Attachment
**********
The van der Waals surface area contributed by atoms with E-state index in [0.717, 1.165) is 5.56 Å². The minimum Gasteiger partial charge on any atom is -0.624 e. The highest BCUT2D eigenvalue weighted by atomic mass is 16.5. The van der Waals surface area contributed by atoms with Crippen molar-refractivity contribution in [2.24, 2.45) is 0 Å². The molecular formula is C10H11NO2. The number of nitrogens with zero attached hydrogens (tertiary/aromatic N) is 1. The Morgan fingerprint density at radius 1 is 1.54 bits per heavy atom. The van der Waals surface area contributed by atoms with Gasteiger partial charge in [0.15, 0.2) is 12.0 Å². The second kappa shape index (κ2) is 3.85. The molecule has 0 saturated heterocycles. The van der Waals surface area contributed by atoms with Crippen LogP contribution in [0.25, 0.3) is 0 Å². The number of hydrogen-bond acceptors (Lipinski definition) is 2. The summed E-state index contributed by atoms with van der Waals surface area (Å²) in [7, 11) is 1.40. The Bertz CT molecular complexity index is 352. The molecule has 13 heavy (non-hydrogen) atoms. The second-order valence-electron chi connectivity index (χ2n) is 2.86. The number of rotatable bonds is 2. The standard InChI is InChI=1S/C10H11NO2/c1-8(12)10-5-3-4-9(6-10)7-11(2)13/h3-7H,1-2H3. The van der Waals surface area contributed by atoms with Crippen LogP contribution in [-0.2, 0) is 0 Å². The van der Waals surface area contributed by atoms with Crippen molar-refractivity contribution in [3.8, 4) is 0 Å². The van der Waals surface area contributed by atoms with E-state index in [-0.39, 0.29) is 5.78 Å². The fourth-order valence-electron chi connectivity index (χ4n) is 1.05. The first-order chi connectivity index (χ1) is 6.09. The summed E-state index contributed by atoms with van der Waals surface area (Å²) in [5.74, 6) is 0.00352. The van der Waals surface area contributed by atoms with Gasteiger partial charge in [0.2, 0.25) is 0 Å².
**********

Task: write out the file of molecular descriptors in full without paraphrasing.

The van der Waals surface area contributed by atoms with E-state index in [0.717, 1.165) is 5.56 Å². The minimum Gasteiger partial charge on any atom is -0.624 e. The highest BCUT2D eigenvalue weighted by atomic mass is 16.5. The van der Waals surface area contributed by atoms with Crippen molar-refractivity contribution in [2.24, 2.45) is 0 Å². The molecular formula is C10H11NO2. The number of nitrogens with zero attached hydrogens (tertiary/aromatic N) is 1. The Morgan fingerprint density at radius 1 is 1.54 bits per heavy atom. The van der Waals surface area contributed by atoms with Gasteiger partial charge in [0.15, 0.2) is 12.0 Å². The second kappa shape index (κ2) is 3.85. The molecule has 0 saturated heterocycles. The van der Waals surface area contributed by atoms with Crippen LogP contribution in [0.25, 0.3) is 0 Å². The number of hydrogen-bond acceptors (Lipinski definition) is 2. The summed E-state index contributed by atoms with van der Waals surface area (Å²) in [7, 11) is 1.40. The Bertz CT molecular complexity index is 352. The molecule has 13 heavy (non-hydrogen) atoms. The second-order valence-electron chi connectivity index (χ2n) is 2.86. The number of rotatable bonds is 2. The standard InChI is InChI=1S/C10H11NO2/c1-8(12)10-5-3-4-9(6-10)7-11(2)13/h3-7H,1-2H3. The van der Waals surface area contributed by atoms with Crippen LogP contribution in [-0.2, 0) is 0 Å². The van der Waals surface area contributed by atoms with Crippen molar-refractivity contribution in [3.8, 4) is 0 Å². The van der Waals surface area contributed by atoms with E-state index in [-0.39, 0.29) is 5.78 Å². The fourth-order valence-electron chi connectivity index (χ4n) is 1.05. The first-order chi connectivity index (χ1) is 6.09. The summed E-state index contributed by atoms with van der Waals surface area (Å²) in [5.74, 6) is 0.00352. The van der Waals surface area contributed by atoms with Gasteiger partial charge in [0.2, 0.25) is 0 Å².